I have written before that we are responsible for the condition we find ourselves in and this one is a classic.
Our problem came about from relying on someone to perform, before we had real evidence of his track record. Our failure to observe basic rules for dealing with contractors has come back to bite us.
Living in the Virginia countryside does have its drawbacks. One of these is the propensity for contractors to fail to show up on time or even answer their phones. After two years of observing this behavior, I feel it is the result of their being overbooked and unaware of the consequences of being disorganized.
We have mostly small contractors out here and they are in great demand because of the growth in the area. As a result, many contractors seem to bite off more than they can chew. They mean well, but they don’t deliver as expected.
We have had more than one contractor show up to estimate a job and then disappear without a trace. Many more will not return phone calls. I don’t think they realize what will happen to them when demand from newcomers slackens. These people develop a bad reputation quickly out here in the country because we rely on personal referrals to select them. Sometimes however, a contractor can keep a low enough profile that he does not show up on the neighborhood gossip line.
We had been patiently waiting since September 18 for our contractor to show up and replace the roof damaged by hurricane Isabel. (The tree has been removed and the roof has a temporary patch.) With the rain and snow we have been having, there was some justification for his failure to show, but he supposedly had only one job to finish before starting ours.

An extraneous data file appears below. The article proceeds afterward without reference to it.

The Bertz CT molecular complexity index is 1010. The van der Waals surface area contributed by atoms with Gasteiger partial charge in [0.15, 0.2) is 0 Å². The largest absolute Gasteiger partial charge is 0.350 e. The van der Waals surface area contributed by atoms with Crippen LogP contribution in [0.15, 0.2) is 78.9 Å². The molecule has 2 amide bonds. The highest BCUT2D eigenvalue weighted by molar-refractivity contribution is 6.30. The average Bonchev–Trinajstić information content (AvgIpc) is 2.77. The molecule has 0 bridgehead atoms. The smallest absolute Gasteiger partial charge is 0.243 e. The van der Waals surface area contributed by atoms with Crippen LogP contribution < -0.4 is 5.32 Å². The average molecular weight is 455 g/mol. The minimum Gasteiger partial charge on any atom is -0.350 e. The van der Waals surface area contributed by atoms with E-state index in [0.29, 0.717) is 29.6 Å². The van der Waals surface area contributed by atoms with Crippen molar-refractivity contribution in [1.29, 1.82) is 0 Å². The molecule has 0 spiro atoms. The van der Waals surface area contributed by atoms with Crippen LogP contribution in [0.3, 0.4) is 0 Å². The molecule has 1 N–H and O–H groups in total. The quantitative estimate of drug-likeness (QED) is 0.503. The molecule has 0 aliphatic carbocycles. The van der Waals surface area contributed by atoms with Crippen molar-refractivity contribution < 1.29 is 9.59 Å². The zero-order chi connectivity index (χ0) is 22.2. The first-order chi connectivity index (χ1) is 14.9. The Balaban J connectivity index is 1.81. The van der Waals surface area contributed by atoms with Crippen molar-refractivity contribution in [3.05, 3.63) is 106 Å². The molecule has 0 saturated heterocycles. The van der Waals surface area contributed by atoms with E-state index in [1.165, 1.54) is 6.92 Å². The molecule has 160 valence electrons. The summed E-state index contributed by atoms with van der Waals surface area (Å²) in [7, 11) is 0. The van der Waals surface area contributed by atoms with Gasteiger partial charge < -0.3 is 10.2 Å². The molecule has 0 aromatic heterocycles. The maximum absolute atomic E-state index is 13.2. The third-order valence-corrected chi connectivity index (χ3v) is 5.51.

After 90 days of excuses, it became evident that we were not being given the entire story. This contractor’s claim of replacing roofs in just a few days was not supported by his deeds. We started asking around and found from at least two sources that this contractor had a reputation for not finishing jobs promptly. We immediately removed ourselves from his list of potential customers and we will write up the insurance adjustor who recommended him, as this adjustor said he’d worked with this contractor for 10 years.
We thought we had exercised due diligence in selecting him, but we failed to keep our attention on his progress, and we failed to ask for customer references we could call. We had asked for references from other contractors, but we dropped the ball on this one after getting a referral from the adjustor.
So, here we are 90 days later getting ready to engage a new contractor. This time, we plan to stay closely involved. We have our first meeting Thursday. I’m sure I will have something interesting to report.
Those of you who have solved this problem already are invited to chime in with advice anytime.